Everson Griffen is a bargain for the Vikings (USA Today Sports Images)
The "Shutdown Countdown" is going full steam ahead. In addition to previewing each team, "Shutdown Corner" will be taking a brief look at each team's salary cap situation heading into the 2013 season and beyond. We continue the series with the Minnesota Vikings.
2013 Adjusted Cap Number: $129.793 million (12th-largest in the NFL in 2013)
2013 Cap Room Remaining: $7.011 million (17th-most in the NFL, as of July 16) The Vikings have yet to sign first-round picks Sharrif Floyd, Xavier Rhodes and Cordarelle Patterson, who will have first-year cap numbers totaling $4,200,682. The three contracts Floyd, Rhodes and Patterson will replace in the "Top 51" contracts that apply against the Vikings' cap total $1,552,273, so the Vikings will have around $4.363 million in cap space once those rookie deals are done.
Best Bargain: Defensive end Everson Griffen posted eight sacks last season and the 2010 fourth-round pick out of USC is expected to push for a larger role on defense in 2013. Griffen will earn $630,000 in base salary this season, the fourth and final year of a $2.48 million rookie contract. Griffen could have increased his 2013 base salary to the low RFA tender ($1.323 million) with two seasons of 35 percent playing-time (plus team qualifiers). Griffen had playing-time percentages of 6.5 percent as a rookie and 25.5 percent in 2011 before playing in 53.6 percent of the Vikings' snaps last season, which means the only increase to his salary came when the new collective bargaining agreement beefed up the minimum base salaries. Griffen has a $765,000 cap charge in 2013, which ranks 77th among current NFL defensive ends.
Potential Camp Cap Casualty: If Griffen steps up and wrestles the starting job away from Brian Robison, it might put Robison's future with the team in jeopardy. The 30-year-old defensive end has played very well opposite Jared Allen (a pretty sweet gig, if you can get it), but is due $4.4 million in non-guaranteed base salary — a figure that is 15th among current NFL defensive ends — in the final year of his contract. With Lawrence Jackson adding veteran depth at the defensive end posiiton, two former Trojans could push Robison off the roster. (Robison, a Texas alum, retains bragging rights over Jackson for the 2006 national championship game)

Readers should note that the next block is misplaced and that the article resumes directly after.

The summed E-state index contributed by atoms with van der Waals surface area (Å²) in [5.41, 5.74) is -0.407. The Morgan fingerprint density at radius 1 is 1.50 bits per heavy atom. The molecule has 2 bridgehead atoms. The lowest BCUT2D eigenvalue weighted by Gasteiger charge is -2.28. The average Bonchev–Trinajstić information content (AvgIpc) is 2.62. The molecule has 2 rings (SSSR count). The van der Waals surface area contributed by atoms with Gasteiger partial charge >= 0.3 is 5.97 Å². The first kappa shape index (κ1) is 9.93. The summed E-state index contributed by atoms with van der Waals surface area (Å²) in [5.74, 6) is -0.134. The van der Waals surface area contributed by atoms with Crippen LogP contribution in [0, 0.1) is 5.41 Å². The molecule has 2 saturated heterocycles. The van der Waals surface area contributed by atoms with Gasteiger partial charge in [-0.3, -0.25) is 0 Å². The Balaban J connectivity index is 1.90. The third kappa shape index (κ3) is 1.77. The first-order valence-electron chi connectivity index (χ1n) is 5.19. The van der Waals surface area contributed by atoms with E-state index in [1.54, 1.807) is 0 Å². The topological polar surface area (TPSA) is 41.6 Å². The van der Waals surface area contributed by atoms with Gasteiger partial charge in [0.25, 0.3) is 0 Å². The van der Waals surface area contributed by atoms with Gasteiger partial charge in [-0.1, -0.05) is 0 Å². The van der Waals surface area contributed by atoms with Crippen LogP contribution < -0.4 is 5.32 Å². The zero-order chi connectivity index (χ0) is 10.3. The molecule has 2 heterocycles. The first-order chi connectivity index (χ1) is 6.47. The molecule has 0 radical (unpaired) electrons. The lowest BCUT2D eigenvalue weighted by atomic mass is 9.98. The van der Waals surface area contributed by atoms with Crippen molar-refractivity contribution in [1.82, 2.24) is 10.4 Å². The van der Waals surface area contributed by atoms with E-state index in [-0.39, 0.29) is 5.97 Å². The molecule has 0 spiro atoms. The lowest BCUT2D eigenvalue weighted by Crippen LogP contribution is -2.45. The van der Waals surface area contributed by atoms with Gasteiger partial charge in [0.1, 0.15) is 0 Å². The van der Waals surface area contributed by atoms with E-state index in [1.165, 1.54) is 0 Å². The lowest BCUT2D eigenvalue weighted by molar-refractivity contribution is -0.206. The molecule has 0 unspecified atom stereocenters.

Jared Allen is in the final year of his deal (USA Today Sports Images)
Looming Contract Issues: Vikings general manager Rick Spielman appears to be content with letting Jared Allen play out the sixth and final season of his current contract, which calls for a $14,280,612 base salary with a cap hit of $17,063,957. Since he was acquired by the Vikings via a trade with the Kansas City Chiefs, the now 31-year-old Allen has twice led the NFL in sacks and has gone to five straight Pro Bowls, posting 74 sacks in 80 regular season games. Allen had 12 sacks last season and remains one of the most fearsome pass rushers in the league.
If the Vikings do not extend Allen's contract this season, there's a very good chance he'll be playing elsewhere in 2014 as the franchise tag would not be a practical option to restrict his movement. With Allen's cap number this season exceeding the projected defensive end franchise tag for 2014 (around $11.4 million, based on a $123 league-wide cap number), Allen's franchise tag in 2014 would be worth around $20.477 million, a 20 percent increase over his 2013 cap number.
Allen is not the only current Vikings defensive end headed towards free agency. Robison, Griffen and Jackson are also unrestricted after the season, leaving D'Aundre Reed, George Johnson and undrafted rookies Collins Ukwu and Marquis Jackson as the only defensive ends who are signed for next season.
Long-Term Cash/Cap Outlook: Including the projected Year 2 cap hits for the three unsigned first-round picks, the Vikings have around $105 million in salary cap commitments for the 2014 season. With Allen, Robison and defensive tackle Kevin Williams scheduled for unrestricted free agency, over 62 percent of the team's 2014 cap dollars are on the offensive side of the ball, which is currently the highest percentage in the league. The percentage of cap dollars spent on offense increases to 75.6 percent in 2015, which is alarming since the only quarterback the Vikings have under contract for that season is undrafted rookie James Vandenberg.
Previous salary cap outlooks
32. Oakland Raiders
31. Jacksonville Jaguars
30. Arizona Cardinals
29. Buffalo Bills
28. Cleveland Browns
27. Tennessee Titans
26. Kansas City Chiefs
25. New York Jets
24. San Diego Chargers
23. Philadelphia Eagles
22. Miami Dolphins
21. St. Louis Rams
- Sports & Recreation
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- Minnesota Vikings
- Brian Robison
- Everson Griffen